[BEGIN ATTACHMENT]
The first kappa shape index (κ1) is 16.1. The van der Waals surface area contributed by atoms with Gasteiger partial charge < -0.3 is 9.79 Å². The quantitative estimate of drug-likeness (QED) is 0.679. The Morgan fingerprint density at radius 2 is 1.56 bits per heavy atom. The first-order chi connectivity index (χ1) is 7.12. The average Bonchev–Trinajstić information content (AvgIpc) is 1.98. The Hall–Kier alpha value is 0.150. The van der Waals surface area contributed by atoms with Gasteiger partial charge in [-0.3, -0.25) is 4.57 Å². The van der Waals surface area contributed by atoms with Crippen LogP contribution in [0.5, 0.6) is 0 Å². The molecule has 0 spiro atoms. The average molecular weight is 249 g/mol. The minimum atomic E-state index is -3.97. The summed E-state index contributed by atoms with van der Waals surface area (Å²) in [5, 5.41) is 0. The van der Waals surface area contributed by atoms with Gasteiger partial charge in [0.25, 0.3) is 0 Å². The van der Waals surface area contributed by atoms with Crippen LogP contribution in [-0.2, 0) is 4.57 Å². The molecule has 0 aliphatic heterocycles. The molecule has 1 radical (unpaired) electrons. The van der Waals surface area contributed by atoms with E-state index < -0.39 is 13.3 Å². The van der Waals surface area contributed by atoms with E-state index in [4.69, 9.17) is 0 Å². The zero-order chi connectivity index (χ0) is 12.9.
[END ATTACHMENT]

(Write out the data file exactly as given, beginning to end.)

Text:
The first kappa shape index (κ1) is 16.1. The van der Waals surface area contributed by atoms with Gasteiger partial charge < -0.3 is 9.79 Å². The quantitative estimate of drug-likeness (QED) is 0.679. The Morgan fingerprint density at radius 2 is 1.56 bits per heavy atom. The first-order chi connectivity index (χ1) is 7.12. The average Bonchev–Trinajstić information content (AvgIpc) is 1.98. The Hall–Kier alpha value is 0.150. The van der Waals surface area contributed by atoms with Gasteiger partial charge in [-0.3, -0.25) is 4.57 Å². The van der Waals surface area contributed by atoms with Crippen LogP contribution in [0.5, 0.6) is 0 Å². The molecule has 0 spiro atoms. The average molecular weight is 249 g/mol. The minimum atomic E-state index is -3.97. The summed E-state index contributed by atoms with van der Waals surface area (Å²) in [5, 5.41) is 0. The van der Waals surface area contributed by atoms with Gasteiger partial charge in [0.25, 0.3) is 0 Å². The van der Waals surface area contributed by atoms with Crippen LogP contribution in [-0.2, 0) is 4.57 Å². The molecule has 0 aliphatic heterocycles. The molecule has 1 radical (unpaired) electrons. The van der Waals surface area contributed by atoms with E-state index < -0.39 is 13.3 Å². The van der Waals surface area contributed by atoms with E-state index in [4.69, 9.17) is 0 Å². The zero-order chi connectivity index (χ0) is 12.9.